“We worked together to determine what it was we expected from our service provider and what we were willing to pay,” she says, adding that many big players at the time were not even able to offer them a price. The school worked with legal advisors and a spokesperson to handle negotiations. Otene knew that her school had the unique advantage of being the first to receive UFB, which meant it would receive a great deal of publicity. In the end, the deal was settled with Orcon.
“Partnering with other schools in the area to form a cluster was incredibly beneficial – not just in terms of pricing but also support and advice – and we are now encouraging other schools around New Zealand to follow in our footsteps,” she says.
The other four schools in the buying group consist of Whangarei Intermediate, Blomfield Special School, Whangarei Primary and Morningside School, all of which were connected a few months after Manaia View, with all contracts again carried out by Orcon in partnership with Watchdog.
When asked about the benefits of UFB, Otene rattles off an impressive list. Not only were connectivity and speed massively enhanced, but the school was able to connect a great deal more devices. This made it much easier for students to use mobile devices as well as desktop devices and meant the school could take their ICT enhanced learning to the next level.
“Video work in our television studio used to be an overnight job, now it is instant,” Otene explains. She goes on to discuss how the school is now (easily) able to host video conferencing across classes and with its sister school in Japan. UFB has also made a huge difference in administrative tasks, especially around cloud storage.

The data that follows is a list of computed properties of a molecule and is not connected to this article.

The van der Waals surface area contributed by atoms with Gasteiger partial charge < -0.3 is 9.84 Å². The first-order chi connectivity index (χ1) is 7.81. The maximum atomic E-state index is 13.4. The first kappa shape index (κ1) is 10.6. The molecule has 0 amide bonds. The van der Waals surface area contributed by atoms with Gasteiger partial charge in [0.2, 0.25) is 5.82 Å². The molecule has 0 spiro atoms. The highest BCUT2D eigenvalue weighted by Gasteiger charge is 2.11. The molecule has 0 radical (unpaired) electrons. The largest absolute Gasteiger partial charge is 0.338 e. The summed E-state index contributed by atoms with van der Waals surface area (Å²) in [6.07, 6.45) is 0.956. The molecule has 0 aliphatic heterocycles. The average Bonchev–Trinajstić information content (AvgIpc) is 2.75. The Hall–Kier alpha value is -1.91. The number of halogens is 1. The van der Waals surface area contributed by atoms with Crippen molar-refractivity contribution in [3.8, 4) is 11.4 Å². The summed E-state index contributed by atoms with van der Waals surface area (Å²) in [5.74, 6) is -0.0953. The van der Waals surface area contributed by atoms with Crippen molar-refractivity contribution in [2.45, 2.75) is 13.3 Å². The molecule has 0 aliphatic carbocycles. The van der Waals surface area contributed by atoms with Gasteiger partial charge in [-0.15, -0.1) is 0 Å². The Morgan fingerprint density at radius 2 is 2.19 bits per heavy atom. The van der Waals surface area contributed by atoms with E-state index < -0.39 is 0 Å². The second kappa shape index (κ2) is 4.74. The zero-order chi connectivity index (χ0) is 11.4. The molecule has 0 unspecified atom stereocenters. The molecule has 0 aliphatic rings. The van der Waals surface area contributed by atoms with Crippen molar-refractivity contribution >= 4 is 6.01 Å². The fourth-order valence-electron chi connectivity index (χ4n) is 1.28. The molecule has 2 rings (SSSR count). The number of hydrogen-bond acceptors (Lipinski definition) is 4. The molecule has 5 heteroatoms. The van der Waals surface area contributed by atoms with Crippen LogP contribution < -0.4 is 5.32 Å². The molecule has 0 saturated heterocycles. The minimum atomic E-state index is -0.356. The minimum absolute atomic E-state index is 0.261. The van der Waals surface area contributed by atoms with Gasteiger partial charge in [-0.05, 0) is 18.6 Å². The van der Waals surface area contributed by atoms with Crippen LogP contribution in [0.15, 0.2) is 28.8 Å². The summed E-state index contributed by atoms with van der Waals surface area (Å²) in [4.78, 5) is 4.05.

In terms of the physical installation, contrary to what many people assume, Otene insists it was a breeze. “I think it took about a week at the most, and that was to set up an entire school. There were no interruptions to regular classes or activities. It was a very painless exercise,” she explains.
One concern many people have had is that by introducing UFB, and therefore further incorporating the internet and technology into school hours, students would abuse their privileges and use their devices to play games, chat or access inappropriate websites. Otene explains that there is no sense in worrying that this might happen, because the fact is that it will happen. “Of course some students will push their luck, that’s a given. It’s all about how you manage it. Every school will have the challenge of figuring out how UFB is going to work for them, and the key is to implement systems and procedures for bringing these devices into schools,” she says.